Dr. McDonald was very good at listening and critiquing music that we composed for her classes. I remember she pointed out that some of my musical ideas I would blend in with others almost to the point where they were hidden. She recommended that I make every layer stand out in its own unique way. This advice made me realize that I was indeed not fully expressing my music abilities to the fullest. Later, this would change how I approached composing.  Presenting and discussing music in front of the class also helped me gain confidence in my abilities.  She also encouraged me to express music by using my hands, much like how a conductor does to an orchestra. Before taking her classes I thought I knew everything about MIDI (a type of technology to connect musical devices together) but I learned how much more complex and useful it really is.

During college, I was aggressively pursuing opportunities in the music world by working as a tracking and mixing audio engineer at night, composing and also operating an e-commerce website to facilitate transactions of original music to recording artists. In 2003, I had the experience of working as an engineer and music programmer for a music producer named Gregory Christopher and singer/songwriter Jazmine Sullivan; one of the recordings got the attention of music industry producer’s Tommy Matolla and Cory Rooney who ended up buying the record for it to be a lead single for one of their new artists. I got to travel to New York to be involved with this experience which I will never forget. I remember when the CD was commercially released in 2004, Dr. McDonald was one of the first people I was excited to share the news with. Like always, you could go to her office during advising hours for mentorship and conversation, and I remember going there to deliver her a newly released CD I bought in Best Buy and telling her I had something to do with it. She was very proud to see my dreams start to come true and motivated me to keep going; she told me that while she was getting her degrees, she too was highly motivated and was writing many songs during her study time. During my senior year, she had a music competition for La Salle students that featured everyone’s work in the school’s planetarium; although I did not place she gave me an honorable mention in the program notes.

After school, we kept in touch via e-mail and she helped me connect with her husband for ideas on how to get a CD duplicated for a project I worked on. She invited me to be a guest speaker in one of her classes, but after school I decided to take a job in advertising and felt uncomfortable that I was not doing what I desired or what I would be talking about so I remember telling her I would come back later when I got my career directed more into the music world. Looking back, I wish I would have gone to speak at her class.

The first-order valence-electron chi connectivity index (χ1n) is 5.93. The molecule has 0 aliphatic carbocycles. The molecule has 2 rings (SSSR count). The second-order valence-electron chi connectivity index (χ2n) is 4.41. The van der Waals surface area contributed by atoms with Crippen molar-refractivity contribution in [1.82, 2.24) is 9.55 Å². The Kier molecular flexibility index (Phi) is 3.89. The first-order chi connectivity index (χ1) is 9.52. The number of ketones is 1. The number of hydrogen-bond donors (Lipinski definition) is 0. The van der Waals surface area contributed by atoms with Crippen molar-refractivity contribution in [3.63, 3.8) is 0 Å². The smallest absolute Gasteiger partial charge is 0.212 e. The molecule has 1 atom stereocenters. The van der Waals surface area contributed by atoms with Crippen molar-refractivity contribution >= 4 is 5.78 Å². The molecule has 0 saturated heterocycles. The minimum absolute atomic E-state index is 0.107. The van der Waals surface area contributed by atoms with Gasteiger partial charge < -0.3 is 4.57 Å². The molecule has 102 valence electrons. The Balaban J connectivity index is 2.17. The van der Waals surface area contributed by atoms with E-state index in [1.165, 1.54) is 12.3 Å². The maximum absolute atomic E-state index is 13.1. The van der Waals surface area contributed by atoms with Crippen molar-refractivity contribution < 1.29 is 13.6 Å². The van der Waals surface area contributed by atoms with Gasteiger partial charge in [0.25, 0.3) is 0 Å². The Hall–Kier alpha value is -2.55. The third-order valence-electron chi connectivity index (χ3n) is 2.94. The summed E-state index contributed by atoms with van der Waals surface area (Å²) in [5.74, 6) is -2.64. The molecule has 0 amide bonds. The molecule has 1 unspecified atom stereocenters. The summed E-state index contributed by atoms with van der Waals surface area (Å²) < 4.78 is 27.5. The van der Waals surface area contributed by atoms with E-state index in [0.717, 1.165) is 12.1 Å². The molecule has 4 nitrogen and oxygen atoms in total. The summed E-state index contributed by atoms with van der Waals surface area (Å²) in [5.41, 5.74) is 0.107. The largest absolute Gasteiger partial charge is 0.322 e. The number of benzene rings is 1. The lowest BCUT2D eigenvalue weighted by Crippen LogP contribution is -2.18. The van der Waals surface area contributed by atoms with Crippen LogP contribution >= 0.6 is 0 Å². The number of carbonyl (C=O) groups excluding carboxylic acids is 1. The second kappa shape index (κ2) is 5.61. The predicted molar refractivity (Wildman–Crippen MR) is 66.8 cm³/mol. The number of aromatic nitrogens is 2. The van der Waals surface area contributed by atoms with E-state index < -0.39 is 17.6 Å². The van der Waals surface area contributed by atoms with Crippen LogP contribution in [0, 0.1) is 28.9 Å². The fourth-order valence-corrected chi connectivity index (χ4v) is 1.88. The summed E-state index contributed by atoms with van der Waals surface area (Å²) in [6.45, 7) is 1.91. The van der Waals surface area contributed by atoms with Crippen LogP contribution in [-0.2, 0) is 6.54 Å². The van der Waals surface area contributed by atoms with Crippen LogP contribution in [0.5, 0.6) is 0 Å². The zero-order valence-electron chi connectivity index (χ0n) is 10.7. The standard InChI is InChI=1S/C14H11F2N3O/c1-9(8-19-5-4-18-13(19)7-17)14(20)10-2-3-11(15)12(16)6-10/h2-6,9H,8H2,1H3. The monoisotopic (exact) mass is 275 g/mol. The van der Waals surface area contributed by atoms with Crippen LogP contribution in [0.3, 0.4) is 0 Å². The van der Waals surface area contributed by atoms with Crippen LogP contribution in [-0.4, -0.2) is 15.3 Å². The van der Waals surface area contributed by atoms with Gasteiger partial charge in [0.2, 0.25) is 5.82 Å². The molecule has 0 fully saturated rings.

One creative aspect Dr. McDonald pointed out about my music was that I seemed to have a talent for percussion or rhythmic instruments and encouraged me to continue exploring this. In 2012, through a mutual friend, I worked with a talented percussionist from Columbia named Fernando Valencia and recorded a variety of percussion works. It was a great way to expand my interest in percussion by working first hand with Fernando. Ironically, those recordings led me to get involved in humanitarian work bringing supplies to Cuban musicians in both 2015 and 2017. It also led me back me back to learning about Dr. McDonald and her forced early retirement due to early-onset Alzheimer’s.

Dr. McDonald currently now lives at her home near Hershey, Pennsylvania with her husband Steve who had to retire himself to take care of her each day as she forgets how to do many basic things including using a television remote, etc. Her husband thinks that the progress of the disease has faced many obstacles since Dr. McDonald is an intellectual and an advanced music composer, therefore, she is hanging in there longer by reading and taking music lessons.

If you could find it in your heart, and budget, to make a charitable contribution to the Cure Alzheimer’s Fund (, that will help advance the study of this disease to ultimately find a cure! Any donation of any size is much appreciated. Please feel free to contact me or the fund!

Thanks, Dr. M. for helping me expand my music knowledge and for all of your inspiration. I hope to pass it along to other as life moves on.


All the very best,

Jeff Leauby